JUNKERS JUMO 004

The Messerschmitt Me 262 was the most important secret weapon of the Luftwaffe in their efforts of air combat superiority. Although often viewed as a last ditch super weapon, the Me 262 was already being developed as project P.1065 before the start of WWII. Plans were first drawn up in April 1939.

Me262

The first test flights began in April 1941, but since the BMW 003 turbojets were not ready for fitting, a conventional Junkers Jumo 210 engine was mounted in the nose, driving a propeller, to test the Me 262 VI airframe. When the BMW 003 were finally installed the Jumo was retained for safety which proved wise as both 003’s failed during the first flight and the pilot had to land using the backup piston engine. The V3 third prototype airframe became a true “jet” when it flew on 18 July 1942 in Leipheim near Günzburg, Germany, piloted by Fritz Wendel. This was almost nine months ahead of the British Gloster Meteor’s first flight on 5 March 1943. The 003 engines, which were proving unreliable, were replaced by the newly available Junkers Jumo 004.

The Junkers Jumo 004 was the world’s first turbojet engine in production and operational use, and the first successful axial compressor jet engine ever built.

The development of the Jumo 004 was based on the Magdeburg experiments. This development was continued by Franz Anselm at the Otto-Mader-Werke since 1939. Anselm used several existing components to built the Jumo 004. The compressor was built from an 8 stage axial construction of the AVA Gottingen. The turbine blades were developed by AEG.

On the 11 October 1940 the first static test run of the engine was performed. A total of 80 experimental Jumo 004A engines were built. The first flight was performed on 15 March 1942 onboard the Messerschmitt Me 110 and on 18 July 1942 the first Messerschmitt Me 262 was equipped with the new engine. The first preproduction series was the Jumo 004A-0. This engine was used for extensive flight tests, which were not satisfactory due to material overload and failure of the fan blades.

In summer 1941 redesigned 004A entered serial production as Jumo 004B-1. The first engines were ready in early 1942 and underwent intensive tests during 1943. The Jumo 004B differed with the compressor entry, an improved stator blade design for the compressor, modified turbine entry and separate compressor discs. Also hollow turbine blades were introduced, which caused again blade failures. In summer 1943 the serial production of these engines was started at Junkers Leipzig and at the Opelwerke at Russelsheim. A total of 7916 Jumo 004B were built by Junkers Flugzeugwerke plus an unknown number of engines at Opel.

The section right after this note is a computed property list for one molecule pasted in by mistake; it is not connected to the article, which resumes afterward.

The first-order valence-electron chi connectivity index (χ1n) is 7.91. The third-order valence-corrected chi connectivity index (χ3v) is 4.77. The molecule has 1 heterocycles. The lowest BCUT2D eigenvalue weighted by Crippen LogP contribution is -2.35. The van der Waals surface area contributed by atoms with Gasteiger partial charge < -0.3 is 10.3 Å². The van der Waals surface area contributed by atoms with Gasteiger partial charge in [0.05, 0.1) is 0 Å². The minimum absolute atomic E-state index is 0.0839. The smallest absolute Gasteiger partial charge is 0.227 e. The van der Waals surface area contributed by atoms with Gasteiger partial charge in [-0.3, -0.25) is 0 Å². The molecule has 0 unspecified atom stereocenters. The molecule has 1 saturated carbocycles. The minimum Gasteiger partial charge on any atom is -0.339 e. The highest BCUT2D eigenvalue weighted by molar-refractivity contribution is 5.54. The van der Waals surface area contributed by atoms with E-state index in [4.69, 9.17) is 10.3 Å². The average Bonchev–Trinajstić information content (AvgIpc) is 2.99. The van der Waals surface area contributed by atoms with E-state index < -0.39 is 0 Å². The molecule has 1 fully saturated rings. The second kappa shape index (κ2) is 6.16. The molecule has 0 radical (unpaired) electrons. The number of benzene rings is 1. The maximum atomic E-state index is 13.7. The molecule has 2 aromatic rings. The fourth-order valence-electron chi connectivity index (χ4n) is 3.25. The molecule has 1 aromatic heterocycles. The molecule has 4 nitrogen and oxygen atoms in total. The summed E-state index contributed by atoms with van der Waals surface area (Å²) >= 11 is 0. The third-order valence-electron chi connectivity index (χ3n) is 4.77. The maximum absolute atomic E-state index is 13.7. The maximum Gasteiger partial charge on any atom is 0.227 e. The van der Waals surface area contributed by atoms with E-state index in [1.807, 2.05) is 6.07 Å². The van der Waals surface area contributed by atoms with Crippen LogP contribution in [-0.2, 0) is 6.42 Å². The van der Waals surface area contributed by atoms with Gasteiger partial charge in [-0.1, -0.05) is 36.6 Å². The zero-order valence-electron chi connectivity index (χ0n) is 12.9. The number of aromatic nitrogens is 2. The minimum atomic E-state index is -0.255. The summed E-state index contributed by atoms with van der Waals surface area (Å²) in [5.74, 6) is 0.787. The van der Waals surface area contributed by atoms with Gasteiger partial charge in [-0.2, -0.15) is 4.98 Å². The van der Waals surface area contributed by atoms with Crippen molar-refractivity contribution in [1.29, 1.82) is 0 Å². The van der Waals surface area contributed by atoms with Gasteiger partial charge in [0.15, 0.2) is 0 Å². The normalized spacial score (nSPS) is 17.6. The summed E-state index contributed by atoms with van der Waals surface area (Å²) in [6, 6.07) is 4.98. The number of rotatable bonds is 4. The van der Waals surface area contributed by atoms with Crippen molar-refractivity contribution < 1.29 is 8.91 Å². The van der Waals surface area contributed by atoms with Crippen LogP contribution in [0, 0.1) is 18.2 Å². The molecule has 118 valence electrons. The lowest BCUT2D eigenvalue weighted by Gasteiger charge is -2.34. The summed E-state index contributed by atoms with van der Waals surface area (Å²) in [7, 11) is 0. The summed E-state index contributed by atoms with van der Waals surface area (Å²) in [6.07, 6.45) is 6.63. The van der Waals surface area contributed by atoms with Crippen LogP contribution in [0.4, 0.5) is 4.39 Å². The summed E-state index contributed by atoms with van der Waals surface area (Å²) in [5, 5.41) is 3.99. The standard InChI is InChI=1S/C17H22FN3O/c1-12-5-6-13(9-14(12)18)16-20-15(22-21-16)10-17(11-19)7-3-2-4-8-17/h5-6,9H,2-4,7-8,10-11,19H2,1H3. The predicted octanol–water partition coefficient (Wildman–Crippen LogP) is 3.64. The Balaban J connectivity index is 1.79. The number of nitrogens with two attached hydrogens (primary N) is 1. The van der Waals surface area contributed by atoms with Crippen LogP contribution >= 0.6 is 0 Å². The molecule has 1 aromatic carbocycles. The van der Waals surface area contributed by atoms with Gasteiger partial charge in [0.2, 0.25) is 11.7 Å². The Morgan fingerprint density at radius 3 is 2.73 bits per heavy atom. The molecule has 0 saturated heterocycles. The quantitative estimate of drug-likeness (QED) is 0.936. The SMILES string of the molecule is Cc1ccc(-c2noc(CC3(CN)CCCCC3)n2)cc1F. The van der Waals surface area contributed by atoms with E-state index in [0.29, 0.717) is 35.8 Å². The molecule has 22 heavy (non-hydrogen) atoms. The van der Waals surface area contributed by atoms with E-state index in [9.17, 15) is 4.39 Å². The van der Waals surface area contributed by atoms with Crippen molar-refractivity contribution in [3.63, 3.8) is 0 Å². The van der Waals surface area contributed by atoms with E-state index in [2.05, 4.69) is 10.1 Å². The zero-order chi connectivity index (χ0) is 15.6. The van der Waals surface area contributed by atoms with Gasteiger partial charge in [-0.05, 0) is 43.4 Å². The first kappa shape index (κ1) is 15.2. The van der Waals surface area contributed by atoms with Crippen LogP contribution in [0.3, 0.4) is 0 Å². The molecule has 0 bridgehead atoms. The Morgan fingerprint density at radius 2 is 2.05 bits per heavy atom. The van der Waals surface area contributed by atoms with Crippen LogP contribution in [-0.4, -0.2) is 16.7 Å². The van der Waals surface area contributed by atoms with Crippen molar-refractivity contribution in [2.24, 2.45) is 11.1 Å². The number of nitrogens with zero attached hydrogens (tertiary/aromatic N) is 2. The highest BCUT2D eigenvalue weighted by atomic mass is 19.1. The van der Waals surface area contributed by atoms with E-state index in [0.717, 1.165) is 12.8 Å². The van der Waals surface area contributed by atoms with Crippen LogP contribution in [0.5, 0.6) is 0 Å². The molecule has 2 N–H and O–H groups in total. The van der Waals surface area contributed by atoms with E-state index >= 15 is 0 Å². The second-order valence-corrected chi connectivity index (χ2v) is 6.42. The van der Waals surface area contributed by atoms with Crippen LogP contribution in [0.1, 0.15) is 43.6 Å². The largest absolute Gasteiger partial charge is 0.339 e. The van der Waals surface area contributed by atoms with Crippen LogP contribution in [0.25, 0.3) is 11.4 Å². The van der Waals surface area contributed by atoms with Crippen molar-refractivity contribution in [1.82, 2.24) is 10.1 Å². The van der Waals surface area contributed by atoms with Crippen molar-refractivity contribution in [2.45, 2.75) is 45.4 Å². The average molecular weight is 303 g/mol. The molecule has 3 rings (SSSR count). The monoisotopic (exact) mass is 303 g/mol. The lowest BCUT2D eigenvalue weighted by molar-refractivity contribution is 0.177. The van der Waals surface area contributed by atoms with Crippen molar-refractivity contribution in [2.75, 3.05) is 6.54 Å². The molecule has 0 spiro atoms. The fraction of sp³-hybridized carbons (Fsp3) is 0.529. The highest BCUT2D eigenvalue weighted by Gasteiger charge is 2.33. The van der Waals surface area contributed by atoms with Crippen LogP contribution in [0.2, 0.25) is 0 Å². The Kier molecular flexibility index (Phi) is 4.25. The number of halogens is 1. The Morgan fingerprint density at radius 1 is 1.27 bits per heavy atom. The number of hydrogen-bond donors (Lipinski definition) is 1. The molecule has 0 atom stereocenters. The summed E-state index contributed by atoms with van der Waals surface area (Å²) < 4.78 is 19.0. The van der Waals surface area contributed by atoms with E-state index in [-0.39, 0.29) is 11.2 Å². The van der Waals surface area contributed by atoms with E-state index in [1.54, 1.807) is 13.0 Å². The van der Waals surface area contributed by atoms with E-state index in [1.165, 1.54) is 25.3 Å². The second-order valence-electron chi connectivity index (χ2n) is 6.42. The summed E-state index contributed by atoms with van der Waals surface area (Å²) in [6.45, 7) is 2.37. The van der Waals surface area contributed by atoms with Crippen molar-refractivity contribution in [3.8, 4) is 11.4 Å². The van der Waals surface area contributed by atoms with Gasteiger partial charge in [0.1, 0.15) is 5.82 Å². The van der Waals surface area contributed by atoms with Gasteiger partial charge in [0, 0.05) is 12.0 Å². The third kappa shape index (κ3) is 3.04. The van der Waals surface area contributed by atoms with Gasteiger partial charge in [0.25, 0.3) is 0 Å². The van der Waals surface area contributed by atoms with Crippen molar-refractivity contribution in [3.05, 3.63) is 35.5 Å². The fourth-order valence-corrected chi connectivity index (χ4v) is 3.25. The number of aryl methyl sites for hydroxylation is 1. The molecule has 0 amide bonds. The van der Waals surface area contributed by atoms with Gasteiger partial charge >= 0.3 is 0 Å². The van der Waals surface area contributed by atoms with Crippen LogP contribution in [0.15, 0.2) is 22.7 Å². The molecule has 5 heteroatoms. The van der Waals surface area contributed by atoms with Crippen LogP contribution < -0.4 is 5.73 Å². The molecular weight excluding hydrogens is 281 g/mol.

Several improved series were designed up to the end of the war:

  1. Jumo 004-C had increased thrust, auxiliary fuel injection and afterburner. This series was only on sketch, none was built.
  2. Jumo 004-D with regulator for throttle movement and two stage fuel injection. Prototypes were built and tested, serial production began shortly before end of WWII.
  3. Jumo 004-E was D-series engine with a shorter tail pipe and a double tube, as well as an afterburner. This engine was developed for getting a better altitude performance. At the end of the war several test engines were ready and serial production was planned for summer 1945.

After the war the Jumo 004 was used by the Czech Air Force, which used the engine in the Avia S-91 and CS-91 produced by Avia. These Jumo 004 engines were produced at CKD at Prague.

The Soviet forces captured several engines and documentation at Dessau. The Jumo 004 was further developed and became the RD-10 which was fitted in the Jak-15, La-150 and Su-9.

In France the Jumo 004 and BMW 003 were studied and fitted into the Sud-Est S.O. 6000 “Triton” and the Arsenal VG-70.

The Junkers Jumo 004 is often remembered as a temperamental and failure-prone powerplant. Despite its advanced design, engine life was only between 10 and 25 hours, with the mean being at the lower end of this range. These failures were anticipated to some extent and the Me 262 was designed to permit extremely rapid engine changes.

Contrary to popular belief, the 004A was a fairly sound performer when premium steels were used, and early versions were known to achieve a 200-250 hour service life. However, the diversion of critical materials into U-boat production and other projects late in the war forced Junkers to produce the 004B model with only 1/3 of the high grade steel that had been used in the 004A. It was to be a disastrous concession for the Me 262.